Posted: December 7, 2012 at 8:28 pm

Every day, rain or snow, Nickolas Hein rides his bike more than 15 miles from his home in the Cheat Lake area to downtown Morgantown.

Hein works for Positive Spin, a local nonprofit dedicated to what he calls green transportation: biking, walking, carpooling or taking the bus.   He says biking is one of the most energy efficient forms of transportation and is much better for the environment than driving. A four mile bicycle trip keeps about 15 pound of pollutants out of the air, he notes.

Hein is among a growing number of Morgantown residents who are working to make the city a more environmentally friendly place. They are acutely aware that going green will not be easy given the heavy influence of the energy industry in Morgantown and throughout West Virginia. The city itself is home to a polluting coal-powered plant along the Monongalia River, and gas companies are just beginning to drill for natural gas in the Marcellus shale, generating concern about water and air pollution.

The Book Exchange located on Patteson Drive in Morgantown makes extensive use of solar panels for electricity.

“One of the biggest obstacles is changing people’s mind frames and habits,” says Aaron Sutch, Energy Program Manager of the Mountain Institute, an organization that aids the conservation of mountain communities.

Sutch and the Mountain institute have teamed up with the Morgantown Green Team, another nonprofit dedicated to greener living, to start reducing Morgantown’s carbon footprint. Conserving the amount of electricity area residents use is one step; putting up solar panels on the roofs of residential and commercial buildings is another important step toward reducing the city’s dependence on fossil fuels for electricity and heat. In fact, the Book Exchange in Evansdale is home to the largest solar panel installation in West Virginia; it uses them to power the store.

Biking or taking public transportation is another crucial path to a greener city.  According to Sutch, 28 percent of the green house gas emissions in the U.S. come from the transportation sector. Motor vehicles account for a quarter of the world’s greenhouse gas emissions, as well as being the globe’s leading petroleum user.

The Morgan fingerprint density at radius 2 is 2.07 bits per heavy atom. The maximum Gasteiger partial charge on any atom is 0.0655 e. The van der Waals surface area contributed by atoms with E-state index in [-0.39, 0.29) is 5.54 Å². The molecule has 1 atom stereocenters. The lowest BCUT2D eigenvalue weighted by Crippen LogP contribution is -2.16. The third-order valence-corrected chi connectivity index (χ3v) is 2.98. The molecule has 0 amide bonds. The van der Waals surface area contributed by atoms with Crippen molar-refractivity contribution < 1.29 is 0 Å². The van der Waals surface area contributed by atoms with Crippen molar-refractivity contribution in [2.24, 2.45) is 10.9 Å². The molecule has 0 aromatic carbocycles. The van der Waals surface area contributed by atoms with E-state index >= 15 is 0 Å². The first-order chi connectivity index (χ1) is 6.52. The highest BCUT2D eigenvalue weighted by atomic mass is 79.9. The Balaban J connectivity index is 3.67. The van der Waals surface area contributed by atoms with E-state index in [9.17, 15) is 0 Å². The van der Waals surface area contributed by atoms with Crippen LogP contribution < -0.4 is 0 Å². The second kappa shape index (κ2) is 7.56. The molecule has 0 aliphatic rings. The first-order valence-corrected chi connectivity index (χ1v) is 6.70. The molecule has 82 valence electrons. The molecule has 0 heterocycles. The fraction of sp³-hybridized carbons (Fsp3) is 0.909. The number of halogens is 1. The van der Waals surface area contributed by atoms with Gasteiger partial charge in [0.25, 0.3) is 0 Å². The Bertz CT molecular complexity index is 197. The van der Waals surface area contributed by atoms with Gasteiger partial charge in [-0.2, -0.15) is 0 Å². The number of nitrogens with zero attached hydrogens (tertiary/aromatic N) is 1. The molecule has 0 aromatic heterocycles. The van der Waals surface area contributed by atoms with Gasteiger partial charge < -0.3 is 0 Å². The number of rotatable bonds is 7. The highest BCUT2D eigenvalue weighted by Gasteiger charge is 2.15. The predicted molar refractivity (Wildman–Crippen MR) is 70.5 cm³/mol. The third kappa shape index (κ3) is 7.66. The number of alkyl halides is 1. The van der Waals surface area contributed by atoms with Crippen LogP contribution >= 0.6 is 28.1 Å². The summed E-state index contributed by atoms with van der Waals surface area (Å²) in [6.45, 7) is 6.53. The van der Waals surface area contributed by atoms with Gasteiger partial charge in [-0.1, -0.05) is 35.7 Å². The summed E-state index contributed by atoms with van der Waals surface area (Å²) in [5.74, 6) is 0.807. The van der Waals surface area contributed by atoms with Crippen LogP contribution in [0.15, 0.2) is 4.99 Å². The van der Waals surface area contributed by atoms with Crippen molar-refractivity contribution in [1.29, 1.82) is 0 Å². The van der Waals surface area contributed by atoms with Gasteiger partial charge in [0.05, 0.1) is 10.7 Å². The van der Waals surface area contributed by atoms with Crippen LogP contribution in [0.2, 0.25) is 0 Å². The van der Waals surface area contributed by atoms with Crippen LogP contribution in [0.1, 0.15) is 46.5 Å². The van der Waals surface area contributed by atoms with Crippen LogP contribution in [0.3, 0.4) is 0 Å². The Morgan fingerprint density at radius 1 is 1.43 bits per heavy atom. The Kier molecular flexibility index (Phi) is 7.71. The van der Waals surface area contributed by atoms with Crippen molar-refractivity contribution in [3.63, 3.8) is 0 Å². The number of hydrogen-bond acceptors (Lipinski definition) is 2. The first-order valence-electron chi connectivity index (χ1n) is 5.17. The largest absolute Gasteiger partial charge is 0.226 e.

Convincing people to make green choices is not easy, particularly in a state so heavily dependent on fossil fuel extraction for jobs and economic stability.

Education is key to change, Sutch says.  So the Mountain Institute created Green Nights in the Library, a public informational session offered once a month, to help educate the local community on environmentally friendly choices.

He notes that that public transportation in Morgantown is often overlooked, as driving is quicker and less of a headache for many students. Both the university’s Public Rapid Transit (PRT) and the Mountain Line bus system are working to improve their reliability as alternative transport. The Mountain Line buses now travel more than 900,000 miles per year.

For those who must use a car, there are options to big gas-guzzling vehicles. Electric cars are becoming cheaper and more reliable every year.  Dr. Chuck Mullett is a local owner of a Chevy Volt, which is a plug-in hybrid electric vehicle.  The Volt can go 39 miles per charge and it takes 10 hours to fully charge. Mullet, who works at Ruby Memorial Hospital, says the electric car is perfect for him since he has a short commute. He drives to work each day, and charges the car every night.

Solar panels in use.

“I haven’t paid for gas in over a month,” Mullett says.“It is perfect for those short commutes, but if I need to go further and I’m out of charge, the gas back-up kicks in.

While electric cars can be expensive, there are a few ways to save money.  By using electric vehicles, Mullett says you can save up to $750-$1200 on gas each year. There are also tax incentives available for electric car owners. The federal tax credit is $7,500 and West Virginia is one of only eight states to offer a state tax credit of an additional $7,500 for buying an electric car.

“The thing I love most about my Volt, is that it is just a fun car to drive,” Mullett says. “Every other car out there, you waste gas to increase your speed and lose that gas as soon as you hit the brakes; in a Volt you are actually recharging your battery every time you hit the brakes.”

According to Mike McKechnie, President of Mountain View Solar, electric cars need to be charged for long periods of time and require a lot of electricity to do so. Solar panels on your house could help with that problem, McKechnie says.

If electric car owners put solar panels on their homes, they would be able to generate enough electricity to power their cars for over 10,000 miles per year. Solar panels can cost two to three dollars per watt. This means a 100- watt panel will cost between $200- $300. Although the initial cost of solar panels is high, the average return on investment is only five to six years, according to McKechnie.

There are ways to become green without breaking the bank. Conserving electricity use — by turning lights whenever possible — or walking to work on a nice day is a start, Sutch says.

“Of course we don’t all have the money to go out and buy a new Prius or the Volt electric car,” he says. “This is all about making small changes in our daily life and spreading awareness that there are alternatives out there.”